Every time I return to my home town of London another seemingly permanent aspect of British life has been swept away.
Rue Britannia, as the stiff upper lip curls in anger
I've become quite used to it now. Every time I return to my home town of London another seemingly permanent aspect of British life has been swept away, or has collapsed in chaos, or been sold or taken over. For the past 12 months it was the UK's economic and commercial system - the banks and property lenders, the great High Street retailers, the public transport system - that went into a spasm, apparently every time I set foot in the Heathrow arrivals hall.
It was rather like being back in a town you once knew quite well but hadn't visited for a few years: "Wasn't there something there once, just on that patch of urban wasteland? Oh yes, I remember. It used to be a world-class financial system." Last weekend was the most profound shock to date, because the British system of parliamentary democracy looks to be in danger of extinction. The extravagant abuse of expenses claims by members of parliament, drip-fed on a daily basis on the front pages of The Daily Telegraph, is threatening to undermine British politics in a profound and radical manner.
It is difficult to know which is the more serious threat: the scorn and disrepute heaped on all politicians as a result of the expenses scandal, with a resulting potential for alienation from the entire political process; or the risk that voters at the next election, which has to be called before May next year, will shun the traditional political parties, especially Labour and Conservative, in favour of extremists from right and left.
I have never encountered a political atmosphere such as that which exists in London now. There is unprecedented outrage on the part of ordinary citizens, struggling to get through the ravages of economic recession, that their political masters should be shown to be such arch-agents of venality and downright fraud. Politicians have been ripping off the system for years, it seems, claiming as legitimate expenses anything from grocery bills, adult movies and lavish chandeliers. They have also been breaking the capital gains tax laws on quite a lavish scale.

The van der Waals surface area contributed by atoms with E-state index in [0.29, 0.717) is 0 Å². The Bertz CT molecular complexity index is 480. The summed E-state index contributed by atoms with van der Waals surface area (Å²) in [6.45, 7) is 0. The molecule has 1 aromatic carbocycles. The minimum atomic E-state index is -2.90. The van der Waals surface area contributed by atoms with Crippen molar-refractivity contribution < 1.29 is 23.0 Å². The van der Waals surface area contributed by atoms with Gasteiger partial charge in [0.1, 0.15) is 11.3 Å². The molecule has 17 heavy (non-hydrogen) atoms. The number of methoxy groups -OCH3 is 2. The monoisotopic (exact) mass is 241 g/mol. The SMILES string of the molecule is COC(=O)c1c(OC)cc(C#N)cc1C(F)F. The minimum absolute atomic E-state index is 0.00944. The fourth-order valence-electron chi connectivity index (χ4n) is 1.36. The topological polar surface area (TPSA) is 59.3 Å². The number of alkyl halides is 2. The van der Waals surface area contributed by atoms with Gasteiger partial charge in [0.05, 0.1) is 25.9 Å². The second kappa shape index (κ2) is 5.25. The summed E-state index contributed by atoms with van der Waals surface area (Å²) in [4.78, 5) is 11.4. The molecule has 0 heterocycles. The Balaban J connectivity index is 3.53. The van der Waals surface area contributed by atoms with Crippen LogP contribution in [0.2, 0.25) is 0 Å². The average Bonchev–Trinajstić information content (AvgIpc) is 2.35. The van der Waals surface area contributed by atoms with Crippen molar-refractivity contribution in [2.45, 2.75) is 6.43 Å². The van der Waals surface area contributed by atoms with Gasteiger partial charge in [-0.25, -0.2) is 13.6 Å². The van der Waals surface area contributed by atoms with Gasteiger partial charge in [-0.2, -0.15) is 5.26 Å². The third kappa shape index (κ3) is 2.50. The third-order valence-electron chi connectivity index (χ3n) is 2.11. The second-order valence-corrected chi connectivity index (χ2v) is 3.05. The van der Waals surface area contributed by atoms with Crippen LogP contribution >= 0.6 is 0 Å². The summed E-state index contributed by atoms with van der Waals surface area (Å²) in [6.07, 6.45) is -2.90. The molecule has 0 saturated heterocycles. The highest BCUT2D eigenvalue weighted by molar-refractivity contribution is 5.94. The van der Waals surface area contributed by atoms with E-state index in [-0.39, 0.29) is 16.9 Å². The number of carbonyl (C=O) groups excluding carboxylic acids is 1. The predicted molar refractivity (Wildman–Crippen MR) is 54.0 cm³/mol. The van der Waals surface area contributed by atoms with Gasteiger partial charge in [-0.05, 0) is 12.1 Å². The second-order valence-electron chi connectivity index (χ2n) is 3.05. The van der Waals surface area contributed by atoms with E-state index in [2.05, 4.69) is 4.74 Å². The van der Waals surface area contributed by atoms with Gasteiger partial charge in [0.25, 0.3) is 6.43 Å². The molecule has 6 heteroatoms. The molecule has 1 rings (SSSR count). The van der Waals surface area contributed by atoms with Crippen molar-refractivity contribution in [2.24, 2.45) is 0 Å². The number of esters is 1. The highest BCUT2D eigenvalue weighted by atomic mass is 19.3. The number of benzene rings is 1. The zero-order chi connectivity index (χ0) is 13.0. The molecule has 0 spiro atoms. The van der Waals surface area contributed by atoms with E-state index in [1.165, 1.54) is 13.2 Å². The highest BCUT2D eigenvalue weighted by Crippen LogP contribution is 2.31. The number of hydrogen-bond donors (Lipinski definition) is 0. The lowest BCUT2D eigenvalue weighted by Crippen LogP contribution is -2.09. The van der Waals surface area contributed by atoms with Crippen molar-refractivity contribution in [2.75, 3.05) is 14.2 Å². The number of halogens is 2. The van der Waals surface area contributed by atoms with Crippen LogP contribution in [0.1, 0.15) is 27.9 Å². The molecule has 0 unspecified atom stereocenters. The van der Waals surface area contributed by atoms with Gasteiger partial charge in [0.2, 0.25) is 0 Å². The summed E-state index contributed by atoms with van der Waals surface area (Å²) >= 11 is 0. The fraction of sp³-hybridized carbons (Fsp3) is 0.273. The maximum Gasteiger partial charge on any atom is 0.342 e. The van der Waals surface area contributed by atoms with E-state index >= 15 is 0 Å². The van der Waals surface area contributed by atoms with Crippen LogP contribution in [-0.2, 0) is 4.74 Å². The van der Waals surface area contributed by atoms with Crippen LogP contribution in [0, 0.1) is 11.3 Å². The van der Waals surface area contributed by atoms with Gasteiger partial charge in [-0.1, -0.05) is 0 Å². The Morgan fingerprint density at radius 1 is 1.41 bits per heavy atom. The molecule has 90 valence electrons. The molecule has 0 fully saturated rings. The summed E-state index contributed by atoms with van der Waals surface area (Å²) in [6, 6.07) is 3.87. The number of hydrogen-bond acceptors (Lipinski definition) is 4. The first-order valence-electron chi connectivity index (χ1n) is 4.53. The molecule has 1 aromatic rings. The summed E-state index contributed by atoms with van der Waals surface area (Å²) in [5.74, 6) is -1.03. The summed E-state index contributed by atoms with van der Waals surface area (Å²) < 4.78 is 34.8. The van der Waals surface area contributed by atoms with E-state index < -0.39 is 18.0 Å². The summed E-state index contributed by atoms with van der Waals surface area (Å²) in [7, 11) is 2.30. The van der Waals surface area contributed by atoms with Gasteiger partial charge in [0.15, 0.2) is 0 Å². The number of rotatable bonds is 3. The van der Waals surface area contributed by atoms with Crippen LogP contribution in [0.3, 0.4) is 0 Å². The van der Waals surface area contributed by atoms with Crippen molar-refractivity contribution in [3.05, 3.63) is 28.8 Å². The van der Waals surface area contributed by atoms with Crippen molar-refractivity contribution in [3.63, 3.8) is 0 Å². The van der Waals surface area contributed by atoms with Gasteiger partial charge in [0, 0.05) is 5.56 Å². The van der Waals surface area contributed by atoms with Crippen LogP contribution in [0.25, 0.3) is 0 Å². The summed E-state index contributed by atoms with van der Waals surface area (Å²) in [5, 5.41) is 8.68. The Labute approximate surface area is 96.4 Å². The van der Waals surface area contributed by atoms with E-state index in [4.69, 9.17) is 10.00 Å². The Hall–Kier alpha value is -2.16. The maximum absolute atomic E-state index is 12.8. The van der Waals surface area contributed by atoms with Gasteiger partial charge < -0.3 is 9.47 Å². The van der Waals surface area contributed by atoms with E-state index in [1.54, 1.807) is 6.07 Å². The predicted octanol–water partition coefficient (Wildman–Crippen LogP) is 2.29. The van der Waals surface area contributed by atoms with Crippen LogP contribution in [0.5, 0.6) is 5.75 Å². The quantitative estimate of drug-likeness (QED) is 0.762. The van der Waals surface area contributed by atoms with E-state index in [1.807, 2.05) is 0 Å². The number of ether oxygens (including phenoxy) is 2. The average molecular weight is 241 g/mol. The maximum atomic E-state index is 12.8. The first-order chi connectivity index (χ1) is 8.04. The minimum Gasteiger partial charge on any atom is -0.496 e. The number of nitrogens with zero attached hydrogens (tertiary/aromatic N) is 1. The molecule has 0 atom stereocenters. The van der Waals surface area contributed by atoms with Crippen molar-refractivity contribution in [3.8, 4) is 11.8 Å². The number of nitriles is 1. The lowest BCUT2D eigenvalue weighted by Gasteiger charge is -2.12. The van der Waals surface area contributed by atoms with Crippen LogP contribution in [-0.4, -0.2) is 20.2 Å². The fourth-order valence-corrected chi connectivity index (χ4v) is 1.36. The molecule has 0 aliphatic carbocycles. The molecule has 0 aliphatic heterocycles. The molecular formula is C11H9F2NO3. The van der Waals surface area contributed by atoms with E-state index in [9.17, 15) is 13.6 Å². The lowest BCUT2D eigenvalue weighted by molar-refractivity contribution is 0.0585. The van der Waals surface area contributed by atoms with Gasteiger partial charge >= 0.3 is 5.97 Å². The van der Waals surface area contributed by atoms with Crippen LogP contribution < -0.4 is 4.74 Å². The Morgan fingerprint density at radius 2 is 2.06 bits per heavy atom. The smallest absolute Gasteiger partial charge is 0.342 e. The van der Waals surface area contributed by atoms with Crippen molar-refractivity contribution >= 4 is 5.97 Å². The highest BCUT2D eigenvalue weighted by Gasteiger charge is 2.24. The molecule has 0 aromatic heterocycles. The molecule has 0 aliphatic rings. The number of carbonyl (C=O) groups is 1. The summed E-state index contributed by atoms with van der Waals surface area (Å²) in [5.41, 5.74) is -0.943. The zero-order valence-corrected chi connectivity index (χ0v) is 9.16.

Serious commentators are talking about the "collapse" of normal political life and the need for radical reform of the "Mother of Parliaments". Whatever else the scandal does, it is the final nail in the coffin for Gordon Brown (although this particular coffin is so riven through with metal it will take a crane to lower it to its final resting place). Barring a miracle, the prime minister will be lucky to reach next year's election date without being toppled from leadership, but even if he survives it will only be to lead his party to ignominious defeat.
On the macroeconomic front, Mr Brown's legacy was thrown into sharp relief by recent reports from international agencies which showed just how badly the UK has been affected by the global crisis. The IMF brought out a scathing indictment of Mr Brown's handling of the crisis, accusing him of incompetence and ineffectiveness in his reaction, implying that any incoming government would have to take more painful action, especially with regard to public spending.
The ratings agency Standard & Poor's (S&P) also stuck in the knife with a downgrading of Britain's economic prospects and, by implication, the creditworthiness of the government. Calling the long-term outlook on the UK "negative", S&P raises the real possibility that the UK could lose its valued "AAA" status in the next couple of years, only the second of the major industrialised countries - Japan is already "AA" - to face such shame.
Losing that "A" would be a rather more serious threat to Britain than, say, a chef losing a Michelin star. And, of course, it would be, for joking aside this is a deeply unsettling matter. The UK is faced with such a huge public sector debt, equal to total GDP by some estimates, that it will have to take drastic measures on cutting public spending, increasing taxes and seeking further access to international bond markets.
If its creditworthiness is reduced, it will find it all the harder to raise funding on decent terms. The real prospect of national bankruptcy looms over the UK. For many individuals, that fate is already a reality. A study of the true state of individual debt in Britain suggested that almost one million people would be technically insolvent by the end of this year, and would be seeking to do some sort of deal with creditors and bankers.
It is a depressing prospect, especially with unemployment still rising inexorably. But with that gloomy prognosis came a simultaneous warning that politicians caught in the spotlight of public hatred might be contemplating suicide. The true state of public opinion is that most debt-battered citizens would favour a ritual bout of hara-kiri en masse by Britain's parliamentarians. It is not a healthy atmosphere over there at the moment.